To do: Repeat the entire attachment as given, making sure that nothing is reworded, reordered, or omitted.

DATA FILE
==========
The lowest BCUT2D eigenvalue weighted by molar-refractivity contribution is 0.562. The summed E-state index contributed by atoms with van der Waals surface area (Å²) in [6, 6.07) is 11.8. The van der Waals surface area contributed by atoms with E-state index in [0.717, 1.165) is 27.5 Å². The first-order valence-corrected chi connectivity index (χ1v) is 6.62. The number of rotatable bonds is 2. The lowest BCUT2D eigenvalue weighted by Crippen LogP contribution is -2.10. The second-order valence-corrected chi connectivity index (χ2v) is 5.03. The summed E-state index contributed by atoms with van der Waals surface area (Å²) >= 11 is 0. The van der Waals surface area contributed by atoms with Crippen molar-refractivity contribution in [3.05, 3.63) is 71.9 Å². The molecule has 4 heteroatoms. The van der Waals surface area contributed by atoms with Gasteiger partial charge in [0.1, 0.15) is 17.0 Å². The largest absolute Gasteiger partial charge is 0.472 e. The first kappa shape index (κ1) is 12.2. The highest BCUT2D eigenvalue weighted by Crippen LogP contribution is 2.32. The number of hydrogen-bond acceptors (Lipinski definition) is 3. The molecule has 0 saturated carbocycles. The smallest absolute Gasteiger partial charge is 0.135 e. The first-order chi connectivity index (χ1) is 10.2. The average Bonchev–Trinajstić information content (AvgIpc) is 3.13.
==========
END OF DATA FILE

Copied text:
The lowest BCUT2D eigenvalue weighted by molar-refractivity contribution is 0.562. The summed E-state index contributed by atoms with van der Waals surface area (Å²) in [6, 6.07) is 11.8. The van der Waals surface area contributed by atoms with E-state index in [0.717, 1.165) is 27.5 Å². The first-order valence-corrected chi connectivity index (χ1v) is 6.62. The number of rotatable bonds is 2. The lowest BCUT2D eigenvalue weighted by Crippen LogP contribution is -2.10. The second-order valence-corrected chi connectivity index (χ2v) is 5.03. The summed E-state index contributed by atoms with van der Waals surface area (Å²) >= 11 is 0. The van der Waals surface area contributed by atoms with Crippen molar-refractivity contribution in [3.05, 3.63) is 71.9 Å². The molecule has 4 heteroatoms. The van der Waals surface area contributed by atoms with Gasteiger partial charge in [0.1, 0.15) is 17.0 Å². The largest absolute Gasteiger partial charge is 0.472 e. The first kappa shape index (κ1) is 12.2. The highest BCUT2D eigenvalue weighted by Crippen LogP contribution is 2.32. The number of hydrogen-bond acceptors (Lipinski definition) is 3. The molecule has 0 saturated carbocycles. The smallest absolute Gasteiger partial charge is 0.135 e. The first-order chi connectivity index (χ1) is 10.2. The average Bonchev–Trinajstić information content (AvgIpc) is 3.13.